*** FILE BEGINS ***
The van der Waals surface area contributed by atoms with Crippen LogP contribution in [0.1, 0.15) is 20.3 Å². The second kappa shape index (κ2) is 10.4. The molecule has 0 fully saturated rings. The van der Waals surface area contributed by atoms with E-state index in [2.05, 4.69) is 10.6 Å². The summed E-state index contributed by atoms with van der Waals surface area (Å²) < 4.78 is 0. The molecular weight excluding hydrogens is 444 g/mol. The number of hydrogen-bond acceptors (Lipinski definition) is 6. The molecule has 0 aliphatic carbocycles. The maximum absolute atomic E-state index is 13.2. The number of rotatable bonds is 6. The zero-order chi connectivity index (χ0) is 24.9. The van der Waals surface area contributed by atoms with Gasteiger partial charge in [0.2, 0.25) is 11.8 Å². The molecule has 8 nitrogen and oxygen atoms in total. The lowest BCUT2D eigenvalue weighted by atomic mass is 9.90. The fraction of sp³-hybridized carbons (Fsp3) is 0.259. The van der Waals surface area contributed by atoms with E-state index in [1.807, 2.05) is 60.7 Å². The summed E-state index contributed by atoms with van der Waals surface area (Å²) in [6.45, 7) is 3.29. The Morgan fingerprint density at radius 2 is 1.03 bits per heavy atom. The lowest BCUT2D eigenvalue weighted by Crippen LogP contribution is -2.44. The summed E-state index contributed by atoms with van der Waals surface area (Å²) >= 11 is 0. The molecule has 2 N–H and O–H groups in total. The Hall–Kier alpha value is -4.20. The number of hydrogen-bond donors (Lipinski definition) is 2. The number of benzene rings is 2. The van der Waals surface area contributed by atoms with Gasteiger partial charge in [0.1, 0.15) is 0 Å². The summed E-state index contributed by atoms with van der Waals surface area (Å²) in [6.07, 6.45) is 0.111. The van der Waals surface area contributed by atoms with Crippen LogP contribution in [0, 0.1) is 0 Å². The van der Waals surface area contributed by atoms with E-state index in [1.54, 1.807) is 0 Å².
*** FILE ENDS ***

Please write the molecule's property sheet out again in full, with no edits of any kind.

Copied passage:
The van der Waals surface area contributed by atoms with Crippen LogP contribution in [0.1, 0.15) is 20.3 Å². The second kappa shape index (κ2) is 10.4. The molecule has 0 fully saturated rings. The van der Waals surface area contributed by atoms with E-state index in [2.05, 4.69) is 10.6 Å². The summed E-state index contributed by atoms with van der Waals surface area (Å²) < 4.78 is 0. The molecular weight excluding hydrogens is 444 g/mol. The number of hydrogen-bond acceptors (Lipinski definition) is 6. The molecule has 0 aliphatic carbocycles. The maximum absolute atomic E-state index is 13.2. The number of rotatable bonds is 6. The zero-order chi connectivity index (χ0) is 24.9. The van der Waals surface area contributed by atoms with Gasteiger partial charge in [0.2, 0.25) is 11.8 Å². The molecule has 8 nitrogen and oxygen atoms in total. The lowest BCUT2D eigenvalue weighted by atomic mass is 9.90. The fraction of sp³-hybridized carbons (Fsp3) is 0.259. The van der Waals surface area contributed by atoms with E-state index in [1.807, 2.05) is 60.7 Å². The summed E-state index contributed by atoms with van der Waals surface area (Å²) in [6.45, 7) is 3.29. The Morgan fingerprint density at radius 2 is 1.03 bits per heavy atom. The lowest BCUT2D eigenvalue weighted by Crippen LogP contribution is -2.44. The summed E-state index contributed by atoms with van der Waals surface area (Å²) >= 11 is 0. The molecule has 2 N–H and O–H groups in total. The Hall–Kier alpha value is -4.20. The number of hydrogen-bond donors (Lipinski definition) is 2. The number of benzene rings is 2. The van der Waals surface area contributed by atoms with Gasteiger partial charge in [0.1, 0.15) is 0 Å². The summed E-state index contributed by atoms with van der Waals surface area (Å²) in [6.07, 6.45) is 0.111. The van der Waals surface area contributed by atoms with Crippen LogP contribution in [0, 0.1) is 0 Å². The van der Waals surface area contributed by atoms with E-state index in [1.54, 1.807) is 0 Å².